Law Society of Lesotho v Ramodibedi N O and Others (Constitutional Case No. 1 of 2003 )

Media Neutral Citation: 
[2003] LSHC 89
Judgment Date: 
15 August, 2003





In the matter between:










(I) When ! was asked to preside over this case by the Chief Justice in June 2003, it was expected to be a short matter as the full bench of the Court of Appeal had decided most central issues in M.E.Sole v' B.P. Cullinan C of A (CIV) NO. 29 OF 2002. It was fated not to be a straight forward mailer because of surrounding problems. Even after it had been withdrawn I was obliged at the request of the Chief Justice not to accept


the withdrawal because of disruption of the courts business this case had caused. Consequently the parties are appearing amicus curiae.

(2) On the 31st January, 2003 the Law Society of Lesotho had filed of

record an urgent application against the respondents. The Law Society of Lesotho was (in a nutshell) asking for an order in the following terms:-

  1. That the continuing performance of functions of a puisne judge in the High court (except for part heard matters) by the First Respondent (Mr. Justice M. Ramodibedi) after his appointment as a substantive Court of Appeal Judge on the 13th November, 2002 be declared in breach of Sections 123(4) and 118(1) (a) of the Constitution of Lesotho read with the Court of Appeal Act. No.8 of 1978.

  1. That the Respondent (Mr. Justice M. Ramodibedi) be restrained from performing any functions of a puisne judge of the High Court.

  1. That the matter be dealt with and finalized before the 17th February, 2003.

  1. That the Third Respondent be directed to pay costs of this application.

(3) This application began before Justices Guni, Peete and Nomngcongo AJ on the 4th February,2003 and was postponed to the 13th February, 2003 for hearing and parties were given time to file opposing and replying papers. This application was not fated to be


completed by the 17th February, 2003 as the Law Society had wished. By the 7th March, 2003' an application for recusal of judges of the High Court had been made and the majority of the judges had recused themselves with Guni J (the presiding judge) dissenting. This application had been preceded by a case involving M.E. Sole. In that case the Law Society seemed uncertain of what its reaction to the appointment of Judge Ramodibedi should be. Some of the averments in both cases are very similar. In a supporting affidavit of Mr. Molyneaux to the Attorney General's opposing affidavit he questioned the bona fides of the Law Society. The Law Society had appeared to intervening in the case of M.E. Sole but had not pursued its intervention.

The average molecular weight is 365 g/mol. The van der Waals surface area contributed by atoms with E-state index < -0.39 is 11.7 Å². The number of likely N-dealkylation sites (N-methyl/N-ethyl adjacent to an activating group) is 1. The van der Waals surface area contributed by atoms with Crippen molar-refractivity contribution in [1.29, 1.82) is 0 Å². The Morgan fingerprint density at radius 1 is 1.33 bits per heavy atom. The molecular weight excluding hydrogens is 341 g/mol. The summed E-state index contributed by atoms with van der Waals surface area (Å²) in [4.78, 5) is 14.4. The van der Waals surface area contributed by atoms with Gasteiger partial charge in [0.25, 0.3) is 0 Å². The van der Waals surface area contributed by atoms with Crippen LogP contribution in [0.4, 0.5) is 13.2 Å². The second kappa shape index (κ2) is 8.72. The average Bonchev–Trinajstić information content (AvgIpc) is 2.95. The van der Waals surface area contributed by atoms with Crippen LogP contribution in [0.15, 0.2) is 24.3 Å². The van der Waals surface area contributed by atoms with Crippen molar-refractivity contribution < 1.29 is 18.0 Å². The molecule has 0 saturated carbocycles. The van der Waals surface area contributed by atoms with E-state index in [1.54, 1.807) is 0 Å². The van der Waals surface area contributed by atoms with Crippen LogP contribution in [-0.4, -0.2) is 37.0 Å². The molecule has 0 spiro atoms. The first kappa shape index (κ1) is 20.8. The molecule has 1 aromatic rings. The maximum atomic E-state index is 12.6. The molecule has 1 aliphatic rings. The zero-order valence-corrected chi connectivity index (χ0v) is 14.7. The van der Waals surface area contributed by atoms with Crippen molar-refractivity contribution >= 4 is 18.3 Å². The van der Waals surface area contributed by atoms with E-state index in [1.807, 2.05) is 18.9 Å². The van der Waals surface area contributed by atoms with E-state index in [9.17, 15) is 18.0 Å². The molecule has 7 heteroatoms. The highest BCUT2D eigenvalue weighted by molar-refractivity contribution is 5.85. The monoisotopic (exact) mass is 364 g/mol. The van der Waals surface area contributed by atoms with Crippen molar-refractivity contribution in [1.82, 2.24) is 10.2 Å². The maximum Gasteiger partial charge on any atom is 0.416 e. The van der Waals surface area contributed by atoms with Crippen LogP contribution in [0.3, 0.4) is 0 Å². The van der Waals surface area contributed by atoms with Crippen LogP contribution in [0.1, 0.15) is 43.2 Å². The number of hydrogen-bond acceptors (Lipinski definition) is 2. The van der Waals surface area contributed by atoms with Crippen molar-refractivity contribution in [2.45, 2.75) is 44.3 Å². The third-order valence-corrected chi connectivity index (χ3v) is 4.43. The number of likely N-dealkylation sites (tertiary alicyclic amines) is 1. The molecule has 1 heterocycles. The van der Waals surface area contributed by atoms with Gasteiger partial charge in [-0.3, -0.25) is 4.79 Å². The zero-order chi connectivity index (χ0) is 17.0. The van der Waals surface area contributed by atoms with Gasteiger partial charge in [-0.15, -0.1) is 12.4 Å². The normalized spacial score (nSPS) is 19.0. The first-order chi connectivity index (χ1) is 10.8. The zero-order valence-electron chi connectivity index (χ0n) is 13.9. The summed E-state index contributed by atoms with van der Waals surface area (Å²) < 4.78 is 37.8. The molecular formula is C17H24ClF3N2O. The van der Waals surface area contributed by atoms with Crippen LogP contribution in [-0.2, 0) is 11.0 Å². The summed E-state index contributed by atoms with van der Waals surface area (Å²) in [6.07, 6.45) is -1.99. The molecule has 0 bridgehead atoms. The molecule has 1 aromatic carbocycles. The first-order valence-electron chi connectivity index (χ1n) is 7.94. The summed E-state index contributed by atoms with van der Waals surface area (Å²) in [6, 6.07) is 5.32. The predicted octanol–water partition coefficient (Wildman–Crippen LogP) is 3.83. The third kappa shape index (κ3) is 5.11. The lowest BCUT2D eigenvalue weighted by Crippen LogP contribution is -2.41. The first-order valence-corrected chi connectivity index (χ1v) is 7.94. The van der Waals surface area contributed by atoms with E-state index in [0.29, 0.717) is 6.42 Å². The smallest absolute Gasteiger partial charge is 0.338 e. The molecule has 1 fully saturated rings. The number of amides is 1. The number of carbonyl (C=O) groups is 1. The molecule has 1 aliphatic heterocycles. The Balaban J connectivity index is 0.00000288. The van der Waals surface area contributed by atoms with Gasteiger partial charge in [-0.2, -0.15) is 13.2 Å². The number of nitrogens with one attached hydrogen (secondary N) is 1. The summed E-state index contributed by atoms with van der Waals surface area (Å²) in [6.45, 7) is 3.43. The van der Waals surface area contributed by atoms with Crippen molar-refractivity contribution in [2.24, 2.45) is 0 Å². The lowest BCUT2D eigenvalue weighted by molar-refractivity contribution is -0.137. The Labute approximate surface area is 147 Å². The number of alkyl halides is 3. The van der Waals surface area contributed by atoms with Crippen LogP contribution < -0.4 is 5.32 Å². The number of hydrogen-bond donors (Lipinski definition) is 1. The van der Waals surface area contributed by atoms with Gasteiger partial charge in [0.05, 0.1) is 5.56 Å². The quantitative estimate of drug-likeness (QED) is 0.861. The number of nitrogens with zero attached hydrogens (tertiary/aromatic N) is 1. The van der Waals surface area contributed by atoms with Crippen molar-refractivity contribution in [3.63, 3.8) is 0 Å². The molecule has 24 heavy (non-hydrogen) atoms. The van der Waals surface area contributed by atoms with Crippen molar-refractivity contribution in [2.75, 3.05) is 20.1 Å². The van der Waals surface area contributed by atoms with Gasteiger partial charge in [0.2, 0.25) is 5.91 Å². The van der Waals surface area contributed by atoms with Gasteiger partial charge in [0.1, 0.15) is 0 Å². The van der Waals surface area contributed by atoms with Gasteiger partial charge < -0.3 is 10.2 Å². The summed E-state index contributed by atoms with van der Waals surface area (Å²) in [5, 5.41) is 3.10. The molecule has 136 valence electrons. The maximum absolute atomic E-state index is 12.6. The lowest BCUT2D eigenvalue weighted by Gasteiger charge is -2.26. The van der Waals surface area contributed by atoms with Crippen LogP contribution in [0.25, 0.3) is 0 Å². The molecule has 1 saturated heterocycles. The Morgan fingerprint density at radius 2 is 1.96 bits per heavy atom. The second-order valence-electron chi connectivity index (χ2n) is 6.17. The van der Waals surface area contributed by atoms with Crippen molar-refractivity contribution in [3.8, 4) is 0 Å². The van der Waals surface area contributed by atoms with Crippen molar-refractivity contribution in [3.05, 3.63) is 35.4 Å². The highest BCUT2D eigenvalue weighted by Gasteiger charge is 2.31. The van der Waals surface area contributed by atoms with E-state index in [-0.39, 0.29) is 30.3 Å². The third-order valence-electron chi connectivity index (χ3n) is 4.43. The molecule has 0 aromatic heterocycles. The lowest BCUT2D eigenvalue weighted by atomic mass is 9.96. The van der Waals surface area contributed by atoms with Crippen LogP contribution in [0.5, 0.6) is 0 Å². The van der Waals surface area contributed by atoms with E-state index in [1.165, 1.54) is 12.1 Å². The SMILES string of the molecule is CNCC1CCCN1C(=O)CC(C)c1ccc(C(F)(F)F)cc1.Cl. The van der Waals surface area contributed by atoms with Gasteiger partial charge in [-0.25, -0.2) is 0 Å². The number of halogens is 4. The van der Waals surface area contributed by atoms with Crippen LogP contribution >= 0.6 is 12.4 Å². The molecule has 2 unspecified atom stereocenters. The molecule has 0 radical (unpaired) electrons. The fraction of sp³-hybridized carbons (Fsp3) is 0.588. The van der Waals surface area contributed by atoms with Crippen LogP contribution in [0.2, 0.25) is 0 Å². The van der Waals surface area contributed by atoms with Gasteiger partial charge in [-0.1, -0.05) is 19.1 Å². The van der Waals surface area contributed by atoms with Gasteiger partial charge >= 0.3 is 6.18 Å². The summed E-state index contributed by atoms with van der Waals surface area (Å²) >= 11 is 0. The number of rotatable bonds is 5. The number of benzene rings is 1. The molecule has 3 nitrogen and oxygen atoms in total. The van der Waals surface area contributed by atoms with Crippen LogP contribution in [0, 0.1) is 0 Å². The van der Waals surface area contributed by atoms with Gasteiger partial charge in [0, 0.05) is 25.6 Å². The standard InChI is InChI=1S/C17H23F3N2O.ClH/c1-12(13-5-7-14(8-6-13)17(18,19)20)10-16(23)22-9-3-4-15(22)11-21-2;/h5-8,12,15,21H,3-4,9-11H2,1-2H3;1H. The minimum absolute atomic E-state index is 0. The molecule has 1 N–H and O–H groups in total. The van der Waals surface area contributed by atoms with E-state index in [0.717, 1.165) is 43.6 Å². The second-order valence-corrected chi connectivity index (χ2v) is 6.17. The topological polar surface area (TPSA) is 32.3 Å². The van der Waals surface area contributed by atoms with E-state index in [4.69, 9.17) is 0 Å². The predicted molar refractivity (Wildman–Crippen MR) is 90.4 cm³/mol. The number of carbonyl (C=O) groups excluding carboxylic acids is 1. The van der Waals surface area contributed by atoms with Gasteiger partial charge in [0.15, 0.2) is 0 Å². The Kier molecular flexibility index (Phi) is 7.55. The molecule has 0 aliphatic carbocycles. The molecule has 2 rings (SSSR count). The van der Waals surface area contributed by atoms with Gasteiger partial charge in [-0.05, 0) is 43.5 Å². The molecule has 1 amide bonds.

(4) When the case of M.E. Sole v B.P. Cullinan & 6 others C of A (CIV) No. 29 of 2002 was heard on appeal some of the issues of the case before me had to be traversed because the appellant M.E. Sole claimed there had been a mistrial on the ground that the judges who tried him ought not to have sat in his case. Cullinan AJ who had tried his criminal case and convicted and sentenced him to imprisonment was, according to that M.E. Sole, was disqualified to preside over his case. Appellant claimed he relied on the constitution for his assertion and consequently brought a "Notice of Constitutional Motion" before the High Court. The matter was heard by Lehohla CJ, Ramodibedi J and Guni J who found against him on various grounds most of which are not relevant to the case before me.


(5) The relevant issue of the Sole case to this is M.E. Sole's contention that judge; Ramodibedi had ceased to be a High Court judge. This assertion of that appellant was, according to the summary of Gauntlett JA (at page 19 of the Sole judgment) accompanied by allegations that the sitting of judge Ramodibedi in both the High Court and the Court of Appeal creates the perception in the mind of ordinary people that even the Court of Appeal would be loath to overturn judge Ramodibedi's judgments. Consequently - so the argument went "this may impact negatively on public confidence in the administration of justice." Paragraph 5.2 of the founding affidavit of Z. Mda (the President of the Law Society of Lesotho) virtually repeated what E.M. Sole had said in the following words:-"We are particularly apprehensive that there is a real danger of first respondent's said dual roles creating the perception in the minds of ordinary persons that the Court of Appeal may be loathe to overturn judgments delivered by their said colleague sitting in the High Court. And as a corollary to that the perception of the independence and separate existence and the functions of the Court of Appeal may be blemished and rendered meaningless." This seems to me to be the core of this application rather than the Constitutional issues raised. Those issues may perhaps be the expectations of the Law Society about the future of Lesotho's court system. I will therefore deal with the issue later.